by Gregory Saville
Today I spoke to some colleagues in Europe about teaching a virtual course in SafeGrowth to students at a Swedish Technical University. It was remarkable in a number of ways. First, although cultural differences between countries make it difficult to apply anything from one place to another, I was amazed at the many similarities between different people in different cultures. It seems we are not all that different.
But it was another dimension to our conversation that struck me as surreal.
We were using Zoom, speaking in real-time, watching each other’s expressions thousands of miles, and many times zones apart. We showed different images on our computer files and used shared digital calendars to plan the workshop. I had never before met one of those colleagues and yet here we were, quite comfortable getting to share ideas and stories.
We dialed into our call as easy as changing chairs in a coffee shop. There was no difficulty or stress in setting up the meeting (aside from me fumbling with the wrong dial-in code). There was no fear of sharing with someone I had never before met in person.
Such is the reality of daily living in, not only a pandemic, but in the second decade of the 21st Century.
You may think that is all so, well, ho-hum. But it is actually quite remarkable!
FLASHBACK TO 1961
It's a hot and muggy summer afternoon in 1961 and journalist Jane Jacobs is banging away on her Underwood typewriter in New York’s Greenwich Village. Her ideas will later turn into one of the most famous urban reform books of her generation “The Death and Life of Great American Cities”. Consider the reality of her world at that time, only one lifetime ago.
Overseas commercial jet travel was less than a decade old and a rare event for average citizens. Propeller airplanes were commonly used for overseas travel. Passenger ships were popular for commercial passage to and from Europe (I travelled to Britain on one as a kid 6 years later). Television was a novelty and broadcast in black-and-white. TV signals arrived via cumbersome TV “rabbit ears”.
Suffice to say the internet and computers did not exist for private citizens. Laptop computers would not be invented for decades to come. For entertainment and amusement, kids would go outside and play. Just imagine! Music was unrecognizable compared to what airs today – the Beatles appearance in the U.S. was still 3 years away.
In many neighborhoods, ice trucks transported huge ice blocks for home freezer boxes. Widely distributed electronic refrigerators were just being manufactured. Milk arrived at the front door of many homes in the form of a milkman placing milk bottles on your doorstep. Newspapers were delivered by the paperboy to each doorstep and the main source for immediate news was radio.
During hot and muggy days of a New York summer, apartments like those of Jacobs became sweltering ovens, even with fans and open windows. Air conditioning units were far too large for common use – the rotary compressor was invented only four years earlier.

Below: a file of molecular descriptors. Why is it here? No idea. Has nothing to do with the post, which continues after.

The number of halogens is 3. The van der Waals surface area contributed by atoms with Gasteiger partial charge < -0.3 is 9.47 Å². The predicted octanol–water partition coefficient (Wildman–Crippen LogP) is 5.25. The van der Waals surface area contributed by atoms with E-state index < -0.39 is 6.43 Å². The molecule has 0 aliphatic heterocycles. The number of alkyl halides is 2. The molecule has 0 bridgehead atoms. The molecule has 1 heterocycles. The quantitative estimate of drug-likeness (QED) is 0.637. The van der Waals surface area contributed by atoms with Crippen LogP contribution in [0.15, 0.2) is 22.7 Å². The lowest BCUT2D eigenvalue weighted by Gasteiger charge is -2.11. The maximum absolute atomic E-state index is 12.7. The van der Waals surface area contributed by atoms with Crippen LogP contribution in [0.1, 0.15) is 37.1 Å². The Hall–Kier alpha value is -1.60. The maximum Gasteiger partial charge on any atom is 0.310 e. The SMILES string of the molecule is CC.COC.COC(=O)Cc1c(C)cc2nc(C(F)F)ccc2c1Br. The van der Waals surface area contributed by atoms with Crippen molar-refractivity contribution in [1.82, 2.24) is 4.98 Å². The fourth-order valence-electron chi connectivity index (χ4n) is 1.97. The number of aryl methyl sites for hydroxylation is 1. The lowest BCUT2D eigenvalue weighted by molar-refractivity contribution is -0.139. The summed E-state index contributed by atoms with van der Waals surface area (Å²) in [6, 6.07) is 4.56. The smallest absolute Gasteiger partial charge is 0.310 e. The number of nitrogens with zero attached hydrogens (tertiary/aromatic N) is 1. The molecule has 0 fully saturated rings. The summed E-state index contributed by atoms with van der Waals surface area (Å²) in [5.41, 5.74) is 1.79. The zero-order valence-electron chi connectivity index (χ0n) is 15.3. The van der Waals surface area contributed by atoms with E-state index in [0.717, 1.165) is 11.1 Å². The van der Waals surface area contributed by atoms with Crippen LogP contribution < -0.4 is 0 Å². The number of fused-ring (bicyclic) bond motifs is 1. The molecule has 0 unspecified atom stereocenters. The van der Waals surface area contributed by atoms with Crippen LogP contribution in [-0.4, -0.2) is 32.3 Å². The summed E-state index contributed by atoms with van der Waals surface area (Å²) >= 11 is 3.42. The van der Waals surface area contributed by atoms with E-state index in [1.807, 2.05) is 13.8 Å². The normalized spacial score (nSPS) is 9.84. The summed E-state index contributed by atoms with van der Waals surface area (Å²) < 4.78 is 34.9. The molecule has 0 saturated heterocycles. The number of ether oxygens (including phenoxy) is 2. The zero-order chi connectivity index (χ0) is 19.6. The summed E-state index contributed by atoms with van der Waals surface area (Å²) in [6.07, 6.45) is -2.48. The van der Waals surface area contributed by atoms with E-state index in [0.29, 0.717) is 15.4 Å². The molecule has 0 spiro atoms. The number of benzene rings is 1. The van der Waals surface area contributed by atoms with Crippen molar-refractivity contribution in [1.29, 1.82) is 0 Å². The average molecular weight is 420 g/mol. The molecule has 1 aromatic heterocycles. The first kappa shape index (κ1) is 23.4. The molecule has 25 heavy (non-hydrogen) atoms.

Crime flourished in many neighborhood pockets and, in the decades that followed, many American cities, in particular, would experience an unimaginable explosion of urban crime. The justice system of 1961 was, frankly, utterly unprepared for the crime storm on the horizon.
Now fast forward 60 years from today to 2080!
What new technologies will shape daily lives? How will we travel and how will we communicate? Will this pandemic, or the next, force us into permanent social distances and some futuristic face covering? Will personal intimacy be relegated to staged meet-ups and software date matching? We have worked with the Swedish Helsingborg City 2022 Smart City initiative and they ask these very questions about our cities of tomorrow.
What will our streets and neighborhoods look like? Will we get climate change under control or will the number and intensity of weather catastrophes erase coastal cities and trigger mass migrations like never before in history? Or will renewable technologies create electric vehicles and flying drones to transport us in highways in the sky? Certainly, those technologies are already in our grasp. Will artificial technologies transform our cities into Smart Cities in which we need no longer worry about car crashes, traffic jams, or traffic? Will cars exist?
The technologies we take for granted today would be fantastical to the Jane Jacobs of 1961. As she pounded away at her typewriter in a humid and stuffy hot New York afternoon, today’s world would be as alien as a Martian from the 1950s science fiction film, War of the Worlds.
If we are to believe Einstein (I place my bets on Albert), then time travel is quite impossible. So, there is no way to know what will unfold by 2080. Some of you reading these words will be alive to see those times and I wonder what you will see.
Today, as I chatted with friends far away, with technologies unimaginable long ago, it occurred that the ideas we develop, the actions we take, and the virtual courses we teach, represent an important drop in the proverbial pond of time. Jacobs wrote well. We learn from her words even today. For the sake of our progeny, may we offer the same kind of wisdom for their future!